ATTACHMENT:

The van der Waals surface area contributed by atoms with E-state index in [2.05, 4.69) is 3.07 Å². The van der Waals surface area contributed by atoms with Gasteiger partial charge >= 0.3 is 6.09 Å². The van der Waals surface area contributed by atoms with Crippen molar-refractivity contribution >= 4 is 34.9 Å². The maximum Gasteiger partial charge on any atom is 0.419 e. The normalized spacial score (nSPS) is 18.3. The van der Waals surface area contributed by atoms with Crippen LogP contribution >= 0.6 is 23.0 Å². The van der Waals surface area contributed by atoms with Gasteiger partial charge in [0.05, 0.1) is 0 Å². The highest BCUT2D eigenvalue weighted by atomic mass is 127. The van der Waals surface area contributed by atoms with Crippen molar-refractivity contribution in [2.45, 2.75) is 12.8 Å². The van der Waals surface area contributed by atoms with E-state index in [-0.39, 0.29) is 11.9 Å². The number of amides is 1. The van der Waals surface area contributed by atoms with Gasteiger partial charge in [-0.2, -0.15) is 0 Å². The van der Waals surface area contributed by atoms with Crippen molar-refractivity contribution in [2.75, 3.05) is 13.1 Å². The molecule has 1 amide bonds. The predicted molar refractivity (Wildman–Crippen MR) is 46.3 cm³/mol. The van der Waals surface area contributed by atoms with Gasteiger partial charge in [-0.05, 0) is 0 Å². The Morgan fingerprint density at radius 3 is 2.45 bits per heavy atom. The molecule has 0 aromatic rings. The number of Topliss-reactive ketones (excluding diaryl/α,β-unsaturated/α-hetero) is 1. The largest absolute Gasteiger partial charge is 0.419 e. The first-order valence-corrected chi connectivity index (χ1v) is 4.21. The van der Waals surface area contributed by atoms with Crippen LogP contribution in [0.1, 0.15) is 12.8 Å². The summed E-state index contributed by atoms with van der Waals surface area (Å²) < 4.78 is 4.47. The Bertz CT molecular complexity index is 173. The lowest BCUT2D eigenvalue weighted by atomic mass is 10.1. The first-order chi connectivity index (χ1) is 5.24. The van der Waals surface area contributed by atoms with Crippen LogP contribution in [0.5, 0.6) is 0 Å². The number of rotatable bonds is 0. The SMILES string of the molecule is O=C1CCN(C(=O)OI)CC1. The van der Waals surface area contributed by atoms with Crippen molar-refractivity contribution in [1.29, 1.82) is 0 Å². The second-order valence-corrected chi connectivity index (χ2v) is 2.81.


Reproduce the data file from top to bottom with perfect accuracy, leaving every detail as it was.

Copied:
The van der Waals surface area contributed by atoms with E-state index in [2.05, 4.69) is 3.07 Å². The van der Waals surface area contributed by atoms with Gasteiger partial charge >= 0.3 is 6.09 Å². The van der Waals surface area contributed by atoms with Crippen molar-refractivity contribution >= 4 is 34.9 Å². The maximum Gasteiger partial charge on any atom is 0.419 e. The normalized spacial score (nSPS) is 18.3. The van der Waals surface area contributed by atoms with Crippen LogP contribution >= 0.6 is 23.0 Å². The van der Waals surface area contributed by atoms with Gasteiger partial charge in [0.05, 0.1) is 0 Å². The highest BCUT2D eigenvalue weighted by atomic mass is 127. The van der Waals surface area contributed by atoms with Crippen molar-refractivity contribution in [2.45, 2.75) is 12.8 Å². The van der Waals surface area contributed by atoms with E-state index in [-0.39, 0.29) is 11.9 Å². The number of amides is 1. The van der Waals surface area contributed by atoms with Gasteiger partial charge in [-0.2, -0.15) is 0 Å². The van der Waals surface area contributed by atoms with Crippen molar-refractivity contribution in [2.75, 3.05) is 13.1 Å². The molecule has 1 amide bonds. The predicted molar refractivity (Wildman–Crippen MR) is 46.3 cm³/mol. The van der Waals surface area contributed by atoms with Gasteiger partial charge in [-0.05, 0) is 0 Å². The Morgan fingerprint density at radius 3 is 2.45 bits per heavy atom. The molecule has 0 aromatic rings. The number of Topliss-reactive ketones (excluding diaryl/α,β-unsaturated/α-hetero) is 1. The largest absolute Gasteiger partial charge is 0.419 e. The first-order valence-corrected chi connectivity index (χ1v) is 4.21. The van der Waals surface area contributed by atoms with Crippen LogP contribution in [0.1, 0.15) is 12.8 Å². The summed E-state index contributed by atoms with van der Waals surface area (Å²) < 4.78 is 4.47. The Bertz CT molecular complexity index is 173. The lowest BCUT2D eigenvalue weighted by atomic mass is 10.1. The first-order chi connectivity index (χ1) is 5.24. The van der Waals surface area contributed by atoms with Crippen LogP contribution in [0.5, 0.6) is 0 Å². The number of rotatable bonds is 0. The SMILES string of the molecule is O=C1CCN(C(=O)OI)CC1. The van der Waals surface area contributed by atoms with Crippen molar-refractivity contribution in [1.29, 1.82) is 0 Å². The second-order valence-corrected chi connectivity index (χ2v) is 2.81.